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TRAVEL NEWS

Easyjet expands routes in southern France, including new flight to Denmark

The low-cost airline Easyjet has announced the expansion of its services to and from the French Riviera, including a new direct flight to Copenhagen.

Easyjet expands routes in southern France, including new flight to Denmark
Photo by Pau BARRENA / AFP

Easyjet revealed to French newspaper Le Figaro that it will be opening the new Nice to Copenhagen service from summer 2023. 

It will also be expanding many of its existing services from Nice, and keeping them going through the winter.

From November 1st there will be;

  • Six weekly flights to Lisbon
  • Twelve daily flights to Paris – eight to Orly and four to Roissy-Charles-de-Gaulle.
  • One daily flight to Rome
  • One flight during the week and two at weekends to Marrakech
  • A daily flight to New York

Easyjet now represents a third of all traffic in and out of Nice airport, and in 2019 transported 4.8 million passengers.

Since 2019, the French government has banned domestic flights where there exists the option of taking a train in two-and-a-half hours – the Paris-Nice route escapes that ban because the journey by train takes five and a half hours.

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TRAVEL NEWS

French teachers blame Brexit as schools cut trips to UK

The number of French pupils crossing the Channel on school trips - even daytrips - to the UK has plummeted post-Brexit, with teachers blaming the additional cost and paperwork involved.

French teachers blame Brexit as schools cut trips to UK

“I wanted to, but I gave up. It’s dead,” middle school teacher Murielle Bourré told local paper La Voix du Nord.

Schools in northern France used to do regular day-trips to the UK, since it’s just a short ferry-trip away, as well as longer visits, but many teachers say they have stopped this since Brexit.

School trip organisers in northern France have noticed a large drop-off in the number of school trips to the UK. “Before Covid, we used to organise about 40 trips a year. This year, it will be about 10,” said Edward Hisbergues, a school trip organiser from Maubeuge in the Nord département.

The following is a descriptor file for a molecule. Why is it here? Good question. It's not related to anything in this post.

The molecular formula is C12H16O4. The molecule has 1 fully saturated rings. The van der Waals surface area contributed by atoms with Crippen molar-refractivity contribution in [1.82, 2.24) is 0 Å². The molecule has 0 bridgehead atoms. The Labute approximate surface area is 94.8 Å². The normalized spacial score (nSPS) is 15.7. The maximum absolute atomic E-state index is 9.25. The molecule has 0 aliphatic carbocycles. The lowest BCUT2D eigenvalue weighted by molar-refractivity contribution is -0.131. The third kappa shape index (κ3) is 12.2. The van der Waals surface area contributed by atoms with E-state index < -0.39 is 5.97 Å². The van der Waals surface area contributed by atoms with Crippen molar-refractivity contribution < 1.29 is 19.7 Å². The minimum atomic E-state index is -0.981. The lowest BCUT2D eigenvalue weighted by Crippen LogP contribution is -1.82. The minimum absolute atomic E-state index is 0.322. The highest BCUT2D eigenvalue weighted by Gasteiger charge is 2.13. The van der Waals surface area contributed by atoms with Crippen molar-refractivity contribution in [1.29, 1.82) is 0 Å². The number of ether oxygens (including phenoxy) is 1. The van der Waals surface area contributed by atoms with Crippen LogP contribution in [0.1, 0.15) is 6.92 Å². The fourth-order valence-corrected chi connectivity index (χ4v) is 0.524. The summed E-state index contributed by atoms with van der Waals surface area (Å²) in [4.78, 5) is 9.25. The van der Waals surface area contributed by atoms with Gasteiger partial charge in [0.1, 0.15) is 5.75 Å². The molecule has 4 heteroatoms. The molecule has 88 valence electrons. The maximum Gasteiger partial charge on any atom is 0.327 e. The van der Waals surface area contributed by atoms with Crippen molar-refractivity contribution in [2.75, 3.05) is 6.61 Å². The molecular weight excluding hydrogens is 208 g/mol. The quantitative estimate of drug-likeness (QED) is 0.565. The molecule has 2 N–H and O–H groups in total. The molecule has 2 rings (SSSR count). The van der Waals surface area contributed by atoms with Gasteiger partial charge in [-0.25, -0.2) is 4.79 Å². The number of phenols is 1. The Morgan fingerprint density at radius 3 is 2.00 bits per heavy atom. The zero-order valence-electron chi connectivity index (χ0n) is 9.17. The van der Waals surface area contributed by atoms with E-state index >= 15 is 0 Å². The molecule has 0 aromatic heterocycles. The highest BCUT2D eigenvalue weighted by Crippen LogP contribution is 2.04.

According to Hisbergues, Ireland is now the more straightforward option because it is an EU Member State, although trips there are more expensive.

Since October 1st, 2021, any European citizen wanting to visit the UK has needed to hold a passport when previously a national ID card was sufficient. 

Since the ID card can be used for travel anywhere within the EU, many French people don’t have passports, meaning that parents need to apply for a passport for their children in order for them to go on a school trip.

For French children aged up to 14, a passport costs €17. For children aged between 15 and 17, it costs €42. An adult passport costs €86. It is often enough for hard-pressed parents to think again, especially for day trips to cities in the south-east of England, such as London, Canterbury, or Brighton.

Meanwhile, children at French schools who hold non-EU passports require a tourist visa, at a further cost of £100 – it also requires a trip to the British Embassy in Paris.

One possible solution – a collective passport, allowing groups of French children to travel to the UK on one document – has reportedly been discussed in government, but plans have not yet seen the light of day.

Pre-Brexit, around 10,000 school trips a year came from France, representing a direct annual input into the UK economy of £100m, according to travel companies.

Detailed post-Brexit figures are not yet available – since travel was heavily restricted by the pandemic in 2020 and 2021 – but anecdotal evidence from trip organisers suggests that the number has fallen. 

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